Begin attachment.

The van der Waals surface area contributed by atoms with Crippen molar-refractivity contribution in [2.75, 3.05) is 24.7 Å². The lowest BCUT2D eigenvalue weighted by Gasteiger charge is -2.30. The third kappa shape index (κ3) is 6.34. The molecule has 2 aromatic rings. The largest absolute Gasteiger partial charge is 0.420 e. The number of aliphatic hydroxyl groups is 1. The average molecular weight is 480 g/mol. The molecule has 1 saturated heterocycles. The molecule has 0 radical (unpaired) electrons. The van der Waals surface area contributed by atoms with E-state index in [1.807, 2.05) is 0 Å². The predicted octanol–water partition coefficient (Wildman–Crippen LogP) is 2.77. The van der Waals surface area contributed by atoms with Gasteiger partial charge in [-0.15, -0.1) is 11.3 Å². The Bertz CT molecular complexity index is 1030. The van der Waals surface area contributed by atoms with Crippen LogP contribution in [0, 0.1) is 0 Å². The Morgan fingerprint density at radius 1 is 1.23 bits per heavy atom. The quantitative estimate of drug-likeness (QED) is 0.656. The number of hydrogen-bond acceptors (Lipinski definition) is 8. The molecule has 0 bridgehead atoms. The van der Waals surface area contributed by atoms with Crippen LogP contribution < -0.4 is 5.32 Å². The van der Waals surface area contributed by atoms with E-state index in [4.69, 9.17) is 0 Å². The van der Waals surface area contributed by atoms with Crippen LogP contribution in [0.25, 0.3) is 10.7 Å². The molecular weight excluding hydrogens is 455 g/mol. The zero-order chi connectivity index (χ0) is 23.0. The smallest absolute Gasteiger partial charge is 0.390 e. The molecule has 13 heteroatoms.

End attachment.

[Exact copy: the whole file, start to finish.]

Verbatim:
The van der Waals surface area contributed by atoms with Crippen molar-refractivity contribution in [2.75, 3.05) is 24.7 Å². The lowest BCUT2D eigenvalue weighted by Gasteiger charge is -2.30. The third kappa shape index (κ3) is 6.34. The molecule has 2 aromatic rings. The largest absolute Gasteiger partial charge is 0.420 e. The number of aliphatic hydroxyl groups is 1. The average molecular weight is 480 g/mol. The molecule has 1 saturated heterocycles. The molecule has 0 radical (unpaired) electrons. The van der Waals surface area contributed by atoms with E-state index in [1.807, 2.05) is 0 Å². The predicted octanol–water partition coefficient (Wildman–Crippen LogP) is 2.77. The van der Waals surface area contributed by atoms with Gasteiger partial charge in [-0.15, -0.1) is 11.3 Å². The Bertz CT molecular complexity index is 1030. The van der Waals surface area contributed by atoms with Crippen LogP contribution in [0, 0.1) is 0 Å². The Morgan fingerprint density at radius 1 is 1.23 bits per heavy atom. The quantitative estimate of drug-likeness (QED) is 0.656. The number of hydrogen-bond acceptors (Lipinski definition) is 8. The molecule has 0 bridgehead atoms. The van der Waals surface area contributed by atoms with Crippen LogP contribution < -0.4 is 5.32 Å². The van der Waals surface area contributed by atoms with E-state index in [4.69, 9.17) is 0 Å². The van der Waals surface area contributed by atoms with Crippen LogP contribution in [0.25, 0.3) is 10.7 Å². The molecular weight excluding hydrogens is 455 g/mol. The zero-order chi connectivity index (χ0) is 23.0. The smallest absolute Gasteiger partial charge is 0.390 e. The molecule has 13 heteroatoms.